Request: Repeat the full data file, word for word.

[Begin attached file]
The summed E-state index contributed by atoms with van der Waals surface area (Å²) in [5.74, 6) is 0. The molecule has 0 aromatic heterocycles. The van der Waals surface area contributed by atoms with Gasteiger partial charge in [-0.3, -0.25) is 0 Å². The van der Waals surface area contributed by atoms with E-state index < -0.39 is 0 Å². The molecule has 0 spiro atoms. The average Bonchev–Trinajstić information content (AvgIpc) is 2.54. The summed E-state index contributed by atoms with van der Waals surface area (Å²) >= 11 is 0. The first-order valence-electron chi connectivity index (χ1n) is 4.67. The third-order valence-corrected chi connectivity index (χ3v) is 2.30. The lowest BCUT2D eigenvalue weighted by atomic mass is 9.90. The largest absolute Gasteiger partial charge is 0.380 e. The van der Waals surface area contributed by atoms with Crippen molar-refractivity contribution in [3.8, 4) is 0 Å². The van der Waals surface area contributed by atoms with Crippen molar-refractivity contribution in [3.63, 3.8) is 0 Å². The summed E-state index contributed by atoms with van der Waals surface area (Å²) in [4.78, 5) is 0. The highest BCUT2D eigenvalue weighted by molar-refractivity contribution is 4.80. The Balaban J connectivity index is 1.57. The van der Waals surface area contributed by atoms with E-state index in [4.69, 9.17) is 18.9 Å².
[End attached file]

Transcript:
The summed E-state index contributed by atoms with van der Waals surface area (Å²) in [5.74, 6) is 0. The molecule has 0 aromatic heterocycles. The van der Waals surface area contributed by atoms with Gasteiger partial charge in [-0.3, -0.25) is 0 Å². The van der Waals surface area contributed by atoms with E-state index < -0.39 is 0 Å². The molecule has 0 spiro atoms. The average Bonchev–Trinajstić information content (AvgIpc) is 2.54. The summed E-state index contributed by atoms with van der Waals surface area (Å²) >= 11 is 0. The first-order valence-electron chi connectivity index (χ1n) is 4.67. The third-order valence-corrected chi connectivity index (χ3v) is 2.30. The lowest BCUT2D eigenvalue weighted by atomic mass is 9.90. The largest absolute Gasteiger partial charge is 0.380 e. The van der Waals surface area contributed by atoms with Crippen molar-refractivity contribution in [3.8, 4) is 0 Å². The van der Waals surface area contributed by atoms with Crippen molar-refractivity contribution in [3.63, 3.8) is 0 Å². The summed E-state index contributed by atoms with van der Waals surface area (Å²) in [4.78, 5) is 0. The highest BCUT2D eigenvalue weighted by molar-refractivity contribution is 4.80. The Balaban J connectivity index is 1.57. The van der Waals surface area contributed by atoms with E-state index in [4.69, 9.17) is 18.9 Å².